Thx.

 

plan in advance, have about a 2 hours plus buffer just in case u get lost. Rule for me in thailand...

 

Try not to ride in the night

NEVER go into central bangkok

when in doubt stop and look at the map OR ask someone

 

cheers

http://www.singaporebikes.com/forums/picture.php?albumid=90&pictureid=3431

 

I believe in Value for My HaRD EARN MOOlah

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Hi. Care to share your start and end time for each leg and average riding speed if possible?

Hua Hin is abt 750km from Hatyai which should take around 9hrs (my newbie agaration).

I'm still long way in planning mine but kind of worried might end up miscalculate and have to travel at night. Night riding in unknown territory... ewwww.

Thx.

 

We spent 11 hours on NSH cruising 130-140km/h in clear traffic. On Route 4 towards Hua Hin we spent 12 hours cruising around the same speed, but had to go slower at 100km/h for the 3 hours plus of night riding. We typically take a 20-30min break every 100+km on average for the first 2 days, so thats a lot of stoppages and a very easy pace.

 

Thai time is 1 hour behind SG time, so the trick is to pack as much as you can the night before, and leave early when their daylight breaks at 6am Thai time to maximise your daylight. Night riding and rain slows you down. We learnt it the hard way.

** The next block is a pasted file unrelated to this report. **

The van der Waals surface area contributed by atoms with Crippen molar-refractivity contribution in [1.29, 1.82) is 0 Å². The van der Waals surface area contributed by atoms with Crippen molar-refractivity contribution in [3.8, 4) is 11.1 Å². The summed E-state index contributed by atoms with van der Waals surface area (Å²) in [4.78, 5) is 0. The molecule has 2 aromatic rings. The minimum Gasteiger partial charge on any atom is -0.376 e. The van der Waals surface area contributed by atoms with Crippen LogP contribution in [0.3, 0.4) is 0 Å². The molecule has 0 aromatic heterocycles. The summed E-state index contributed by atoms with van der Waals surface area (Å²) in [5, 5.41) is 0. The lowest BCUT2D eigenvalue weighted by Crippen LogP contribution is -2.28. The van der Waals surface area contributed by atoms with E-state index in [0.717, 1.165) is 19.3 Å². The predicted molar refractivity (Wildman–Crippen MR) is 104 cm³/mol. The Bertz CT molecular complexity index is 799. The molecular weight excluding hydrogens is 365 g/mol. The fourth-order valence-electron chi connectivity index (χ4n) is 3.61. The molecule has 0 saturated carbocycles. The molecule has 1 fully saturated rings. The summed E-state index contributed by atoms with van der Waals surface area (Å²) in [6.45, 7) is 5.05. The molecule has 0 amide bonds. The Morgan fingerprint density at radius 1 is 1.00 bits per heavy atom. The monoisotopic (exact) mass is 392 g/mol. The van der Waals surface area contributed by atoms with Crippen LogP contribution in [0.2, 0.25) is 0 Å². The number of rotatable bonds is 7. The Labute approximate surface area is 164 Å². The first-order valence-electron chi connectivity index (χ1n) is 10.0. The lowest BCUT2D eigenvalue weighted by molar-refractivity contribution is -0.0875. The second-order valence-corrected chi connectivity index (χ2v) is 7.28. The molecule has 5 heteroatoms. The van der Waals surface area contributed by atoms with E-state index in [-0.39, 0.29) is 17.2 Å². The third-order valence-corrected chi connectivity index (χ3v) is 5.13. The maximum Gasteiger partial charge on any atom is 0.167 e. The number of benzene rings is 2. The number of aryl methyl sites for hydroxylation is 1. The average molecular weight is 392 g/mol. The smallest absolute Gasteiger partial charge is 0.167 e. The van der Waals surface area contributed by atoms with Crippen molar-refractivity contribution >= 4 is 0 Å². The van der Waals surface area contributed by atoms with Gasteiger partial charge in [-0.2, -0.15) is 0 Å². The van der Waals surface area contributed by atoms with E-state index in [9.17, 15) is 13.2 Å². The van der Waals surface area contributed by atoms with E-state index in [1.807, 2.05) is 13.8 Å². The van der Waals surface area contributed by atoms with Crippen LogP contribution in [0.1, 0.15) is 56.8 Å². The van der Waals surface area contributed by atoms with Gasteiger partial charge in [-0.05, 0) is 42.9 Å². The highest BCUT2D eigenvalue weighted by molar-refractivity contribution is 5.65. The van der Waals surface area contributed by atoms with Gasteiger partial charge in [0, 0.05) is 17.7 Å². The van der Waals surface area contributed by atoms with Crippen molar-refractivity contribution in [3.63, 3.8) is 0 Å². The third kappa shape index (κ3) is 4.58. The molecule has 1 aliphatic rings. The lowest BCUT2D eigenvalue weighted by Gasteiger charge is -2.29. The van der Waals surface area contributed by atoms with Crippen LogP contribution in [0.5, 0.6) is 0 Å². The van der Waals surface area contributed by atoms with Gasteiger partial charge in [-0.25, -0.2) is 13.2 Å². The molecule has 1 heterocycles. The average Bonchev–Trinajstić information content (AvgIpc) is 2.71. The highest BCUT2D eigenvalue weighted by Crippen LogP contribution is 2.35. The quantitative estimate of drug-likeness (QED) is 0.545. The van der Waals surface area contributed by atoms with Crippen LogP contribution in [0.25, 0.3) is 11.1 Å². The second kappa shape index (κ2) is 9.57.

P-plate should be an attitude to safety and riding. There's always more to learn.

 

10417710_10152885054228332_2597706433133321618_n.jpg?oh=a3e4c65165b15e5d659161c304211563&oe=54FB0965

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On Day 3, yes... we were stuck in the horrible Bangkok traffic. I was a little startled. This is one of the very few times I meet with such bad traffic.

 

Something I realized... it's really not easy to ride a long distance in one stretch.

Biking is something that everyone can learn and enjoy! :goodluck:

http://i426.photobucket.com/albums/pp344/s4dreamer/Laos%20n%20Cambodia%20Trip%2011%20to%2028%20May%202009/Poipet-Cambodia1.jpg

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Day 4 - Bangkok to Sa Kaeo (Last border town before the Cambodian Border)

 

The Fazer was supposed to be ready by 10am (Bangkok time), but there was a delay and we only managed to leave Bangkok only at about 1+pm (Bangkok time). What a delay! We knew that somehow we might not be able to reach Poipet, Cambodia as planned.